Let’s use an example. Suppose you wanted to trade gold on the upside (a Buy Call). You look at the price chart, and you notice that gold has been trading between $1595.00 and $1610.00 an ounce over the last 24 hours. Then you go through the latest financial news. The stock markets, say in  North America, have been going down for the last five sessions. You also look at world news: There’s a conflict in Syria, an earthquake in Japan, and the Russian army has just entered Georgia to aid the local government in its struggle against the rebels.

How does all of that affect your trading decisions? Let’s take them one by one. The slump in the stock markets makes most investors flee to safe havens, namely gold and silver, which means the prices of these two precious metals are destined to rise, at least on the short-term. The instability in Syria and Georgia points to threats to oil supply, and higher demand of weapons. Liquid cash is at play here. Again, gold and silver are easier to convert into cash than stocks. This supports the speculation that prices of these two instruments are expected to go up.

Now you are more confident that a Buy Call is the way to go. Your next step is to choose your entry point. This is tricky. If you jumped in immediately, you might lose the chance of entering at a lower price. If you waited too long, you might miss out on the window of opportunity, as prices already started to ascend rapidly.

Your target, as a wise trader, should not be to enter at exactly the lowest point, and leave at the highest possible price. If you insisted on that scenario, you would lose many trades. So what is your target? You want to have a piece of the pie, not the whole thing, in order to avoid the risk of making your pie and eating it!

Going back to the price range, you put an “order” to buy 10 ounces at $1600, and sell them at $1605. Why would you do that? To be as certain as possible that your net would catch some fish in the middle. The price may not go as low as $1595, or as high as $1610 again. But the probability, given all the analysis, of the price moving through the range between $1600 and $1605 is quite high, and that’s what you want.

This kind of trade may look modest, but it would give you $50.00 within a day. Keep in mind that this should not be the only trade you do. You should get involved in two to four trades concurrently. This serves the objective of diversification, which we’d talked about before.

In today’s online trading, all platforms give you the facility to set an entry price, a stop-loss price, and a take-profit price. Your role is to pick the right prices.

Once the trade is executed, you should keep an eye on it. If it behaved in a way that would indicate a bad result, you would need to interfere, by either closing the trade, or adjusting the stop-loss and/or take-profit prices. Your first and most important objective is to preserve your capital, then to make profits.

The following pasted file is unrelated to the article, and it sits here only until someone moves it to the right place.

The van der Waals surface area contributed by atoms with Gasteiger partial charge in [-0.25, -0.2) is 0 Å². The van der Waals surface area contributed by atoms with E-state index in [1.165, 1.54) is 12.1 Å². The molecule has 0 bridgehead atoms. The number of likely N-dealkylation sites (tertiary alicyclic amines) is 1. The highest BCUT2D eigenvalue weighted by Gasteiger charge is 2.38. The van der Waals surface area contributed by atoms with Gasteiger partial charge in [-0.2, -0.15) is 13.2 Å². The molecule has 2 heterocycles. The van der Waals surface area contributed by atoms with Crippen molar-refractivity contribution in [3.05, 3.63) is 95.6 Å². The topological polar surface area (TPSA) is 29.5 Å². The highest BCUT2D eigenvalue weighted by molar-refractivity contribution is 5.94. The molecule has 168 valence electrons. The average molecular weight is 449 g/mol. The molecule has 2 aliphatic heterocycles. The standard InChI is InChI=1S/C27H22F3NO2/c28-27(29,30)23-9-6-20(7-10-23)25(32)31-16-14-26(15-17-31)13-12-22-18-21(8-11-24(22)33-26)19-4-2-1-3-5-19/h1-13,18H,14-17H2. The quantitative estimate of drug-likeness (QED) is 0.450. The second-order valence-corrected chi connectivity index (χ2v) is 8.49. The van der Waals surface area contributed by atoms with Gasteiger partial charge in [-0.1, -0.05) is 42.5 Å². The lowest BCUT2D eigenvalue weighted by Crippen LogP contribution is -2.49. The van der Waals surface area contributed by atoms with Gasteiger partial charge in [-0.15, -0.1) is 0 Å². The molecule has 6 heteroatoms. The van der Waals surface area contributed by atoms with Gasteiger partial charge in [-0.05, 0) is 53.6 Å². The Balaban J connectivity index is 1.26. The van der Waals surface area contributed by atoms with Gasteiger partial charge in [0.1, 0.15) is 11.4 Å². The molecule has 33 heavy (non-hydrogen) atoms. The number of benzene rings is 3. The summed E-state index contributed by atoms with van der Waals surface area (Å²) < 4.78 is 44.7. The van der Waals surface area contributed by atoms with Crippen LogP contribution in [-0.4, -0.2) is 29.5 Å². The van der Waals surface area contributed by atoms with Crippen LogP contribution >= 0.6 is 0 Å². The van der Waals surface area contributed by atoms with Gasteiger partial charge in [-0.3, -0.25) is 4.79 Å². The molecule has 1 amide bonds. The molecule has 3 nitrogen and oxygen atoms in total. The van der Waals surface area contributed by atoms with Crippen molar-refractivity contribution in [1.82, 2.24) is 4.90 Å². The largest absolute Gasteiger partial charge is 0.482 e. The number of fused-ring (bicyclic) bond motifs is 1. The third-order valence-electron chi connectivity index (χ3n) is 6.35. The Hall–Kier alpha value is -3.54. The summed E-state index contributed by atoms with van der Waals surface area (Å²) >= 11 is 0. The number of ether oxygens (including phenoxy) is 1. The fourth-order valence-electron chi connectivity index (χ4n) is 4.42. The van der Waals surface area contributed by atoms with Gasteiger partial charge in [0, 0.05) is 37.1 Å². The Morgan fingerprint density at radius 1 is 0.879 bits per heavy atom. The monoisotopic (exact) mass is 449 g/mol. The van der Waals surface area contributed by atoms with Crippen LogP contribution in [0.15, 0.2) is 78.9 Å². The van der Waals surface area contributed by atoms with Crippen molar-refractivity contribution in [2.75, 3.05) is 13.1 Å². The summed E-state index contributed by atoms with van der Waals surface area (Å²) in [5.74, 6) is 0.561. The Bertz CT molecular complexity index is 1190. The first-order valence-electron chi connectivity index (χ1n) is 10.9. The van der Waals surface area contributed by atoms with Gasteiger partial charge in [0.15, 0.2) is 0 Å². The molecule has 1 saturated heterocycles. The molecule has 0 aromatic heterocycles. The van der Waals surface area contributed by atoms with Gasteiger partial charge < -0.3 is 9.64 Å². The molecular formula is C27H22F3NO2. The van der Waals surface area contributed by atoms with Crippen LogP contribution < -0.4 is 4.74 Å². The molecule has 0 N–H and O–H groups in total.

A wise trader would not discount a small profit if he/she felt that waiting for a higher profit might risk a good portion of his capital. A profit of $2.00 is definitely better than a loss of $10!

Another aspect of trading is repetition. If you couldn’t make the profit you had anticipated, you would go out at a lower profit, preserve your capital, then enter again, using the same asset, or a different one. The bottom line is to create momentum and good income. The kind of asset is irrelevant. It’s only a vehicle. What matters is how you handle the asset in a way that brings the best possible results, under the current circumstances.

To be continued…

The Wealth Maker

How To Trade?

Trading is different from value investment in several ways. While VI is long-term in nature, trading is short-term by definition. VI focuses on the fundamentals of the business you’re investing in, trading is concerned about price movements and technical analysis.

In the last article, I talked about a special type of trading, called Binary Options (BO) Trading. In this post, I’m going to spend some time elaborating on trading in general.

Trading, as the name implies, is an exchange of two investment aspects, over a short period of time. A trader buys an investment instrument, at an attractive price, hoping that its price will go up (or down) over a certain period of time. This is an exchange between time and money.

If the instrument’s price went up, say after three hours of purchase, the trader could “long” the asset (sell it at a profit), retrieving the principal plus the difference between the original (entry) price, and the current (higher price).

If the instrument’s price went down, below the entry price, the trader would have few options here: He could “short” the trade, meaning he would sell the instrument at a loss, to avoid further loses, he could wait, if his information and best judgement expected the asset to go back up, at least to the entry price. Or he/she could set a “stop-loss” price, at which the trading platform would sell the asset automatically. Usually, the stop-loss and “take profit” prices are set at the inception of the trade. Setting these two price limits is tricky. It takes experience, knowledge of current market conditions, vision, and decisiveness (and a touch of good luck). “Take-profit” is the price at which the platform would sell (or buy) the asset, making a preset profit for the trader.

As you can trade on the way up, you can also trade when prices go down. In this case, you wait till the price reaches a point of saturation. To determine such point, you need to use your technical analysis skills. If you looked at the asset’s price vs time graph, and noticed a clear peak, that might be an indication that a price descend would follow. You would sell the asset at that high price, and then buy it back when it fell down. Your profit would be the difference between the two prices.

Some price peaks are deceiving. The price goes down for a short period of time, then moves up, reaching even a higher peak. In that situation, a trader would lose money if he/she had traded on the speculation of a price downfall.

It’s obvious that the two most important decisions here are: When to enter a trade (buy an asset or sell it), and when to exit (sell an asset or buy it).

In the next post, I’ll shed more light on these two critical calls. The successful trader never takes these two lightly. They actually distinguish a careful and wise trader from a lousy one. Since this is not gambling, lousiness and panic are the trader’s worst enemies.

The Wealth Maker